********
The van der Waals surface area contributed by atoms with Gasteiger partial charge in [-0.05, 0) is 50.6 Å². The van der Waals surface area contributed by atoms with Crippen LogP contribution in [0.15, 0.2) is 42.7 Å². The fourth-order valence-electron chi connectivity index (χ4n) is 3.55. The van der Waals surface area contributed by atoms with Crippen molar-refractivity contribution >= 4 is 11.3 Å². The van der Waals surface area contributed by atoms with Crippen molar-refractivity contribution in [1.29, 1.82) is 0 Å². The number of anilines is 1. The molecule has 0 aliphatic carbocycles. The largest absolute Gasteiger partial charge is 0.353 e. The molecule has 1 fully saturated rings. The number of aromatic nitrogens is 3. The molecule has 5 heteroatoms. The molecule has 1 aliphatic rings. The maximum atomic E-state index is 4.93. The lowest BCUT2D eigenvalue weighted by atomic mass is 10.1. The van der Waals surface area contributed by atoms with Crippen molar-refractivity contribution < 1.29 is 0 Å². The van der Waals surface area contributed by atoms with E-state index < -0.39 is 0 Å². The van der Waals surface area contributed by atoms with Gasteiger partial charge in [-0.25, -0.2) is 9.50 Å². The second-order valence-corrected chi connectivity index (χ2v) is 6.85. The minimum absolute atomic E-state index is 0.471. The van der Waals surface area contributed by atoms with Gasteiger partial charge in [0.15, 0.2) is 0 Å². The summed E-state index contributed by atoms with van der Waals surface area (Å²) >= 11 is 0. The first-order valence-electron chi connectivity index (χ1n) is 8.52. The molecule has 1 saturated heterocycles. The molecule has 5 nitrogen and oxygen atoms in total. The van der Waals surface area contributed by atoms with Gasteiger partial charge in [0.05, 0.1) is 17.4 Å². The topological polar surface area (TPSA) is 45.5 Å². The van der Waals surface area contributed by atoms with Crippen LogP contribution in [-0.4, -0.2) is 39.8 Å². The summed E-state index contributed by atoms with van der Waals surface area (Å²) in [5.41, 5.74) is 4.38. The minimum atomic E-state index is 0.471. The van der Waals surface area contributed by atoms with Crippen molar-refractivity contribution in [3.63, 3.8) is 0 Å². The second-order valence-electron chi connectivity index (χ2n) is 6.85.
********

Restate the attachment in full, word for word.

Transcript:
The van der Waals surface area contributed by atoms with Gasteiger partial charge in [-0.05, 0) is 50.6 Å². The van der Waals surface area contributed by atoms with Crippen LogP contribution in [0.15, 0.2) is 42.7 Å². The fourth-order valence-electron chi connectivity index (χ4n) is 3.55. The van der Waals surface area contributed by atoms with Crippen molar-refractivity contribution >= 4 is 11.3 Å². The van der Waals surface area contributed by atoms with Crippen molar-refractivity contribution in [1.29, 1.82) is 0 Å². The number of anilines is 1. The molecule has 0 aliphatic carbocycles. The largest absolute Gasteiger partial charge is 0.353 e. The molecule has 1 fully saturated rings. The number of aromatic nitrogens is 3. The molecule has 5 heteroatoms. The molecule has 1 aliphatic rings. The maximum atomic E-state index is 4.93. The lowest BCUT2D eigenvalue weighted by atomic mass is 10.1. The van der Waals surface area contributed by atoms with Crippen molar-refractivity contribution < 1.29 is 0 Å². The van der Waals surface area contributed by atoms with E-state index < -0.39 is 0 Å². The van der Waals surface area contributed by atoms with Gasteiger partial charge in [-0.25, -0.2) is 9.50 Å². The second-order valence-corrected chi connectivity index (χ2v) is 6.85. The minimum absolute atomic E-state index is 0.471. The van der Waals surface area contributed by atoms with Gasteiger partial charge in [0.15, 0.2) is 0 Å². The summed E-state index contributed by atoms with van der Waals surface area (Å²) >= 11 is 0. The first-order valence-electron chi connectivity index (χ1n) is 8.52. The molecule has 1 saturated heterocycles. The molecule has 5 nitrogen and oxygen atoms in total. The van der Waals surface area contributed by atoms with Gasteiger partial charge in [0.05, 0.1) is 17.4 Å². The topological polar surface area (TPSA) is 45.5 Å². The van der Waals surface area contributed by atoms with Crippen LogP contribution in [-0.4, -0.2) is 39.8 Å². The summed E-state index contributed by atoms with van der Waals surface area (Å²) in [5.41, 5.74) is 4.38. The minimum atomic E-state index is 0.471. The van der Waals surface area contributed by atoms with Crippen molar-refractivity contribution in [3.63, 3.8) is 0 Å². The second-order valence-electron chi connectivity index (χ2n) is 6.85.